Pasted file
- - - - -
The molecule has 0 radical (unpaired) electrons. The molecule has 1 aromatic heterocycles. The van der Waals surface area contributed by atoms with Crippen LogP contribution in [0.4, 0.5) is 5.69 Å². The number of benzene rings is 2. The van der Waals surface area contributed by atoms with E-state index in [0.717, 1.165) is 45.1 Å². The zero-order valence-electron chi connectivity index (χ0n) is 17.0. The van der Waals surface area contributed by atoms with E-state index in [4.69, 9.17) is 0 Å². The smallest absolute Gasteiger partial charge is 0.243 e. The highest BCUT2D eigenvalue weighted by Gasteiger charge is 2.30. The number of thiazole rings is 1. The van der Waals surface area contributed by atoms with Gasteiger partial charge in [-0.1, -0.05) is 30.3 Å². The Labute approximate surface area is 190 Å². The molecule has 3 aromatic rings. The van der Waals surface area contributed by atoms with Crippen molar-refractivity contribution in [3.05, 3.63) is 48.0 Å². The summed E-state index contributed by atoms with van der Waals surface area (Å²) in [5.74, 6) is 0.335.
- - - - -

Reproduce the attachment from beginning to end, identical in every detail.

The molecule has 0 radical (unpaired) electrons. The molecule has 1 aromatic heterocycles. The van der Waals surface area contributed by atoms with Crippen LogP contribution in [0.4, 0.5) is 5.69 Å². The number of benzene rings is 2. The van der Waals surface area contributed by atoms with E-state index in [0.717, 1.165) is 45.1 Å². The zero-order valence-electron chi connectivity index (χ0n) is 17.0. The van der Waals surface area contributed by atoms with E-state index in [4.69, 9.17) is 0 Å². The smallest absolute Gasteiger partial charge is 0.243 e. The highest BCUT2D eigenvalue weighted by Gasteiger charge is 2.30. The number of thiazole rings is 1. The van der Waals surface area contributed by atoms with Gasteiger partial charge in [-0.1, -0.05) is 30.3 Å². The Labute approximate surface area is 190 Å². The molecule has 3 aromatic rings. The van der Waals surface area contributed by atoms with Crippen molar-refractivity contribution in [3.05, 3.63) is 48.0 Å². The summed E-state index contributed by atoms with van der Waals surface area (Å²) in [5.74, 6) is 0.335.